Galaxy S6 first look: Inspired by the iPhone 6, but no mere clone

The new flagship Samsung Android smartphones are surprisingly elegant and thoughtfully designed

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I could not test the camera to see if it is as improved as Samsung says. But I was able to test two camera-related features. One is fast access to the camera, even when the S6 is asleep: Double-press the Home button to open the Camera app in less than a second. The other is the enhanced Camera app itself, which adds automatic HDR mode so the Galaxy S6 can decide when to take pictures in high-dynamic-range mode (after all, do you really know when to use it?).

Sure, the iPhone 6 has automatic HDR, but the iPhone 6 can't take HDR photos if the flash is used. The Galaxy S6 can.

The back of the S6 supports both competing induction charging standards (PMA Powermat and WPC Qi) -- used in the so-called wireless charging mats -- which is a breakthrough move users will very much appreciate.

Samsung claims the S6 has fast-charging circuitry, letting it charge to 50 percent capacity in 30 minutes when plugged into a power source. Samsung also claims that when using induction charging, the S6 can get to 20 percent charge in 30 minutes. I couldn't verify either claim in the brief time I had access to a device. 

One note about fast charging: The fuller the battery charge gets, the slower the charging rate. In other words, you might get to 50 percent in 30 minutes, then need a couple of hours to get to 100 percent. When I tested the Galaxy Note 4's fast charging last fall, I didn't notice an appreciable difference versus previous models' charging rates. But I'll take any speedup the fast-charging circuitry provides.

The two Galaxy S6 models have lower-capacity batteries than the Galaxy S5 sported: 9 percent less capacity in the S6, and 7 percent less in the S6 Edge. But Samsung says more efficient hardware and better battery management software will mean no loss in operating time. We'll see.

It's true that the hardware and software matter more than raw battery capacity to determine battery life, as iPhone users can attest: The iPhone 6 has 35 percent less battery capacity than the Samsung Galaxy S5, but the iPhone easily operates longer on a full charge.

Samsung said the Galaxy S6 uses a new touch-style fingerprint reader in the Home button, similar to Apple's Touch ID is on an iPhone. Unfortunately, I could not test the new S6 fingerprint reader to see if Samsung has improved it over the balky, difficult swipe reader used in the Galaxy S5 and Note 4 smartphones.

I hope Samsung's fingerprint reader works both smoothly and reliably; they're fundamental usability requirements, especially if Samsung expects anyone to use its forthcoming Samsung Pay system.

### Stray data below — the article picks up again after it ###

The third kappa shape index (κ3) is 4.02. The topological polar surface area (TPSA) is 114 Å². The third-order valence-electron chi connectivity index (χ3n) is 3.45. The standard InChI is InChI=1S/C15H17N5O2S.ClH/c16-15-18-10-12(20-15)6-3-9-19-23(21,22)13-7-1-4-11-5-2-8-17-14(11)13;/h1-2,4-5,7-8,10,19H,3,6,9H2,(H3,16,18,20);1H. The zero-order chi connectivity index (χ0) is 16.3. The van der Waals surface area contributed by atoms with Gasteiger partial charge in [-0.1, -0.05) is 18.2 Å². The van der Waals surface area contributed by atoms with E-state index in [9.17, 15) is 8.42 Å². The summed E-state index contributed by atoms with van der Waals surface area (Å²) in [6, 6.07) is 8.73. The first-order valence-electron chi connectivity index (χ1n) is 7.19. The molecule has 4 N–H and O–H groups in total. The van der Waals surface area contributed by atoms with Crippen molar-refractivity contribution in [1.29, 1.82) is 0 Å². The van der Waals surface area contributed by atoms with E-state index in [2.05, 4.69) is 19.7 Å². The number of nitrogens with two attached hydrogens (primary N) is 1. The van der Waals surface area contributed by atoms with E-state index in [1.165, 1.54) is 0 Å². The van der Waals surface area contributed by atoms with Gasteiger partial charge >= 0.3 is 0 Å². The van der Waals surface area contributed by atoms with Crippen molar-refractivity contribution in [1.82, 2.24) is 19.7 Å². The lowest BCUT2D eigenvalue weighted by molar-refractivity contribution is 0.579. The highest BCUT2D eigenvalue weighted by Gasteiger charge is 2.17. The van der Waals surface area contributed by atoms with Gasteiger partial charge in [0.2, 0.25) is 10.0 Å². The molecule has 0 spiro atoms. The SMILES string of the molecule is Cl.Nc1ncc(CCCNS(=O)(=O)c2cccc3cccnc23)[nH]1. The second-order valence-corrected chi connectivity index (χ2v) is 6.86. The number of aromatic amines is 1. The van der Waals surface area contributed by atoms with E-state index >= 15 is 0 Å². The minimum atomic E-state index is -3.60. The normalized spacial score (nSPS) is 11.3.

And I hope Samsung has fixed the bug in its Galaxy software that causes Exchange ActiveSync (EAS) to disable the fingerprint reader when security policies require device passwords. Almost any business will have that requirement, thus disabling the fingerprint reader for most business users. (By the way, those same EAS password policies do not disable the fingerprint reader on iPhones.)

Simplified software, at least for settings

The new Galaxy S6 devices don't seem to have much new in the way of software upgrades.

In my brief time with the Galaxy S6 and S6 Edge prerelease units, I could see that the Settings app was simplified, with fewer levels of options to wade through. Thus, more options appear in the main Settings app window, but it's a better approach in this case because you have to hunt in fewer places to find the setting you want.

The Camera app also seemed smarter and easier to use, with clearer presentation of options and cool tracking features to keep the focus on people and other moving objects, such as pets.

I didn't have a chance to use in any depth the other standard apps on the device, such as those from Samsung and Google, to see if they've been enhanced by Samsung or were the standard Android 5 Lollipop versions.

Samsung says the decision as to what other apps are bundled with the S6 smartphones is largely up to the carriers. The prerelease S6 device I used had a folder containing three Microsoft apps -- OneNote, OneDrive, and Skype, not the rumored bundle of Microsoft Office for Android -- but a spokeswoman said the inclusion of the Microsoft apps in the demo unit didn't necessarily mean they'd be in the shipping devices. Stay tuned.

The new Galaxy S6 models will support Samsung's ill-starred Knox security technology. Samsung says the new Knox version for Android 5.0 Lollipop will be improved, but it has not yet said how. In the meantime, Google has released its own technology called Android for Work for most Android devices, whereas Knox works only with a handful of Samsung models.

The revamped Knox technology will help Samsung deliver its own mobile payment service, Samsung Pay, which the new Galaxy S6 models will support with a software upgrade due this summer.

Overall, it's clear that Samsung paid a lot more attention to the details -- and the customer -- in designing the Galaxy S6 and S6 Edge. If my first-look experience with the two smartphones bears out in the real world, Samsung may have the hit product it needs to reverse its mobile decline in 2014.

Copyright © 2015 IDG Communications, Inc.

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